#3151b – 1997 32c Classic American Dolls: "The Columbian Doll"

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U.S. #3151b
1997 32¢ Columbian Doll
Classic American Dolls

Issue Date: July 28, 1997
City: Anaheim, CA
Quantity: 7,000,000
Printed By: Sterling Sommer for Ashton-Potter (USA) Ltd
Printing Method:
Lithographed
Perforations:
10.9 x 11.1
Color: Multicolored
 
Designed by Emma Adams and outfitted by her sister Marietta Adams Ruttan, the Columbian dolls were rather simple cloth figures with charming hand-painted features. Dressed in cotton dresses, bonnets or caps, and hand-sewn kidskin slippers or booties, the dolls were subsequently named for the Columbian Exposition – the Chicago world’s fair – where they were first exhibited in 1893.
 
Until her death in 1900, Emma Adams painted each doll’s face with considerable finesse. After she passed away the work was done by less skillful commercial artists, but even so, all Columbian dolls are very much in demand. First produced in 1891, the dolls continued to be made until 1910.
 
In 1902, one of the dolls, named “Miss Columbia,” traveled around the world as an ambassador of goodwill to benefit children’s charities. Following her trip she was presented to President William Howard Taft, and now resides in the Wenham Museum in Massachusetts.
 
The Rosalie Whyel Museum of Doll Art in Bellevue, Washington owns a collection of cloth doll parts and tools used to assemble the Columbian dolls. The museum’s Columbian doll and a partially constructed doll are shown together on the front of this cover.
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U.S. #3151b
1997 32¢ Columbian Doll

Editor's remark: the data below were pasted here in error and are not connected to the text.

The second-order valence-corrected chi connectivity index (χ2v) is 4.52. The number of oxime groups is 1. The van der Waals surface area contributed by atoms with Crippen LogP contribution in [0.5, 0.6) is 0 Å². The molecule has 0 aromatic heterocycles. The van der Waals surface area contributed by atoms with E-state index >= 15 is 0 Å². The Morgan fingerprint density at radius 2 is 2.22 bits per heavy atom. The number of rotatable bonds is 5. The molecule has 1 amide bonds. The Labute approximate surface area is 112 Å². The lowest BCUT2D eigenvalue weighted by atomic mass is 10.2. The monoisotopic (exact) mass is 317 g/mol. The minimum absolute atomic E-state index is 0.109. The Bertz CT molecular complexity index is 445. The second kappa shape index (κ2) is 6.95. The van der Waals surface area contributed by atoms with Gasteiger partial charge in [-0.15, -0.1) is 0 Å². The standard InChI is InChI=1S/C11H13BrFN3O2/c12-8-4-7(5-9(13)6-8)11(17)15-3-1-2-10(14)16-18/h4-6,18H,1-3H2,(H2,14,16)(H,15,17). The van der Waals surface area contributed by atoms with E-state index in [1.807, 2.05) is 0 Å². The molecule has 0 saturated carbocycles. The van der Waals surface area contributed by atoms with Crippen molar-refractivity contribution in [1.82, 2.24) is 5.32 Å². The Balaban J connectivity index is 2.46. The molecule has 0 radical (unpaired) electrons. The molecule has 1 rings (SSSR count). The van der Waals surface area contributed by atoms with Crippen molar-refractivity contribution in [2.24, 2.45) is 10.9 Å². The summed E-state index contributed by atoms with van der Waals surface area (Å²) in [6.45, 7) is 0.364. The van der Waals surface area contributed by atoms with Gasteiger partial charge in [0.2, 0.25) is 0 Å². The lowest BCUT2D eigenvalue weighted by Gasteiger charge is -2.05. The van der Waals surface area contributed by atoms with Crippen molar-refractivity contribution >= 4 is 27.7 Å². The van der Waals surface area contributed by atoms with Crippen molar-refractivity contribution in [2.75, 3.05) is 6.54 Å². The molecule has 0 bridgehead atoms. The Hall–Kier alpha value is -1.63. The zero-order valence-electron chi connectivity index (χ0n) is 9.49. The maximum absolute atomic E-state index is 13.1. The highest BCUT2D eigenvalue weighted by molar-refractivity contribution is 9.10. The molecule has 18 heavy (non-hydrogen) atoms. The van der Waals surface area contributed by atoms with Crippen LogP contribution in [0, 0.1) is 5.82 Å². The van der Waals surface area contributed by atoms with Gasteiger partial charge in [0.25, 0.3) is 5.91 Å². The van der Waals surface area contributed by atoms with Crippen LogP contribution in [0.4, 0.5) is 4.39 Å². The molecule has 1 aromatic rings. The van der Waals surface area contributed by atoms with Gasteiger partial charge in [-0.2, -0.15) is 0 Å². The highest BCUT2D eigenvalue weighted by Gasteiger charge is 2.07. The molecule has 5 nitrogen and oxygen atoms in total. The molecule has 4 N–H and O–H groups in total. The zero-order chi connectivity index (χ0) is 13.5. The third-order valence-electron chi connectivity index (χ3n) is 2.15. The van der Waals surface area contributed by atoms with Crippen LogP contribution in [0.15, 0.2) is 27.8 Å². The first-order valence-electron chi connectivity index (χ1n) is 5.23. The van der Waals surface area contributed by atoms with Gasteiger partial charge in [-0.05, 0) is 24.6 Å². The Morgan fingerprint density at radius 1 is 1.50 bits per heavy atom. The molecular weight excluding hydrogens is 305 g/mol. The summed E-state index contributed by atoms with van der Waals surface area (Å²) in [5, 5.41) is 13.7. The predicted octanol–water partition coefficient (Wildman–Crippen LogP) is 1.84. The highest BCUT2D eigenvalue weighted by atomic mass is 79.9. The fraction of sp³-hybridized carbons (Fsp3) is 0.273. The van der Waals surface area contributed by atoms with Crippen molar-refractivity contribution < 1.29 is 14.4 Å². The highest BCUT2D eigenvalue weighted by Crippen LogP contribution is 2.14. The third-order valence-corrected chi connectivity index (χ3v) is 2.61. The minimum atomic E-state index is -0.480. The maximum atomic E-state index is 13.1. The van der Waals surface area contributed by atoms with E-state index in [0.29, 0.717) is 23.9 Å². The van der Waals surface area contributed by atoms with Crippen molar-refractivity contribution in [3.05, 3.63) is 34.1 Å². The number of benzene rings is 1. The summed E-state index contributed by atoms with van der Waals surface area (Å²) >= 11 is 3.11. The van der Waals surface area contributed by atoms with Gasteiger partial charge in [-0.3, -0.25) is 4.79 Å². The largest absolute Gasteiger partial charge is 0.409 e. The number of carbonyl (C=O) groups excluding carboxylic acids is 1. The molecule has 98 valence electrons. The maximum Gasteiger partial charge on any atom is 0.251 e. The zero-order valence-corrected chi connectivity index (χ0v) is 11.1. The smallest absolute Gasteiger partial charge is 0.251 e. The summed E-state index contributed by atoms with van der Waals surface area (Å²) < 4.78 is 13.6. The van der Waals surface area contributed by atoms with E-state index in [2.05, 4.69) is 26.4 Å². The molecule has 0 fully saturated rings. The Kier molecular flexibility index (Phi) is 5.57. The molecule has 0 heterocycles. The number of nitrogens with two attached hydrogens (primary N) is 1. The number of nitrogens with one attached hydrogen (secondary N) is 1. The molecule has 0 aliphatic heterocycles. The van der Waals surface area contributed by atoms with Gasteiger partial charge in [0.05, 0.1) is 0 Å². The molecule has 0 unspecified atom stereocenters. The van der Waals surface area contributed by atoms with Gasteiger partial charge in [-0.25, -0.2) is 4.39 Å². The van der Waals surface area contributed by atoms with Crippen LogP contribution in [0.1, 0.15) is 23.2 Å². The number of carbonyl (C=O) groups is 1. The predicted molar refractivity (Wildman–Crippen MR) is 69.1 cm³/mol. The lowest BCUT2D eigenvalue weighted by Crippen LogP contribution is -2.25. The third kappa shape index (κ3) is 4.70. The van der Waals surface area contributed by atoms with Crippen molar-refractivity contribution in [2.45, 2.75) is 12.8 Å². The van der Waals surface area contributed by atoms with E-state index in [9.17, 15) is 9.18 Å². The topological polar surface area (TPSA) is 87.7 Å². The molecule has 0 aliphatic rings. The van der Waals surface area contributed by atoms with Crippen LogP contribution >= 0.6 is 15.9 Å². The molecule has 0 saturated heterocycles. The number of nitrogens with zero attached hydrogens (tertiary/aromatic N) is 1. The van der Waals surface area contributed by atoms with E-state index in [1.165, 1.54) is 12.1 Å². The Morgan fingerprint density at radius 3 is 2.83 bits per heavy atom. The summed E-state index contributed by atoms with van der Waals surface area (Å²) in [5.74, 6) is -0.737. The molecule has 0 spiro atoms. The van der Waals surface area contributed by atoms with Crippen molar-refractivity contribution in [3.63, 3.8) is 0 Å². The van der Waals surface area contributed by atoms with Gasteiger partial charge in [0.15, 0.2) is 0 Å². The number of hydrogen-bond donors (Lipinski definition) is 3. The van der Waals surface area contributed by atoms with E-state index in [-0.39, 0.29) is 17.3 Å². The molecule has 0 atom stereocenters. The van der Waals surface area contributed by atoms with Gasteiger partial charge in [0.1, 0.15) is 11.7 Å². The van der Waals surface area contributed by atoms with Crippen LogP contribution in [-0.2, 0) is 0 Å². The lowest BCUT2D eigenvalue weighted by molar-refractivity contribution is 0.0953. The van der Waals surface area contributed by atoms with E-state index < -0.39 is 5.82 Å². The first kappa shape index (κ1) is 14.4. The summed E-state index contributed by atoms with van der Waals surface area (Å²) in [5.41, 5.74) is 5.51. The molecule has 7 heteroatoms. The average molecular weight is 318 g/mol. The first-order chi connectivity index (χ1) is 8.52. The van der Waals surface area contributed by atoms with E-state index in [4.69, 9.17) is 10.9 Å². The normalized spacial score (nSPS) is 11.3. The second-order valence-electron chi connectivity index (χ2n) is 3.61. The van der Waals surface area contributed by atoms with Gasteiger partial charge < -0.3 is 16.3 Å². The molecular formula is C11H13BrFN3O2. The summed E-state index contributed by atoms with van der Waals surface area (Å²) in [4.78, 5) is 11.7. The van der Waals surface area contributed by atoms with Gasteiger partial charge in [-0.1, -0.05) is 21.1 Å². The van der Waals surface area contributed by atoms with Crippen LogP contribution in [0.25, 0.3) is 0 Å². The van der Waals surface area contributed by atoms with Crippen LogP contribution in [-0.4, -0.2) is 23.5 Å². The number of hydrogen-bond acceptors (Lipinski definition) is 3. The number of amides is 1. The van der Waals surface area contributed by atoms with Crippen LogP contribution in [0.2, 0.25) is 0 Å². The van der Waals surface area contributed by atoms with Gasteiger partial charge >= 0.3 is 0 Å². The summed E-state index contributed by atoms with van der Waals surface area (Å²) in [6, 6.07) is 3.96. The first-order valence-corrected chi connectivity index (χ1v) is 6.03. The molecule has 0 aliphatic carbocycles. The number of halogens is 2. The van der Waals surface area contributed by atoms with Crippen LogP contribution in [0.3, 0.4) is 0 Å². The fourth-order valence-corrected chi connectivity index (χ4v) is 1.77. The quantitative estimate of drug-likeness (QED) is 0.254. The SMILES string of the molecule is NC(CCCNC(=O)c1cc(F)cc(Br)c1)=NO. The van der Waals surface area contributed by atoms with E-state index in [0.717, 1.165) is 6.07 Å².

Classic American Dolls

Issue Date: July 28, 1997
City: Anaheim, CA
Quantity: 7,000,000
Printed By: Sterling Sommer for Ashton-Potter (USA) Ltd
Printing Method:
Lithographed
Perforations:
10.9 x 11.1
Color: Multicolored
 
Designed by Emma Adams and outfitted by her sister Marietta Adams Ruttan, the Columbian dolls were rather simple cloth figures with charming hand-painted features. Dressed in cotton dresses, bonnets or caps, and hand-sewn kidskin slippers or booties, the dolls were subsequently named for the Columbian Exposition – the Chicago world’s fair – where they were first exhibited in 1893.
 
Until her death in 1900, Emma Adams painted each doll’s face with considerable finesse. After she passed away the work was done by less skillful commercial artists, but even so, all Columbian dolls are very much in demand. First produced in 1891, the dolls continued to be made until 1910.
 
In 1902, one of the dolls, named “Miss Columbia,” traveled around the world as an ambassador of goodwill to benefit children’s charities. Following her trip she was presented to President William Howard Taft, and now resides in the Wenham Museum in Massachusetts.
 
The Rosalie Whyel Museum of Doll Art in Bellevue, Washington owns a collection of cloth doll parts and tools used to assemble the Columbian dolls. The museum’s Columbian doll and a partially constructed doll are shown together on the front of this cover.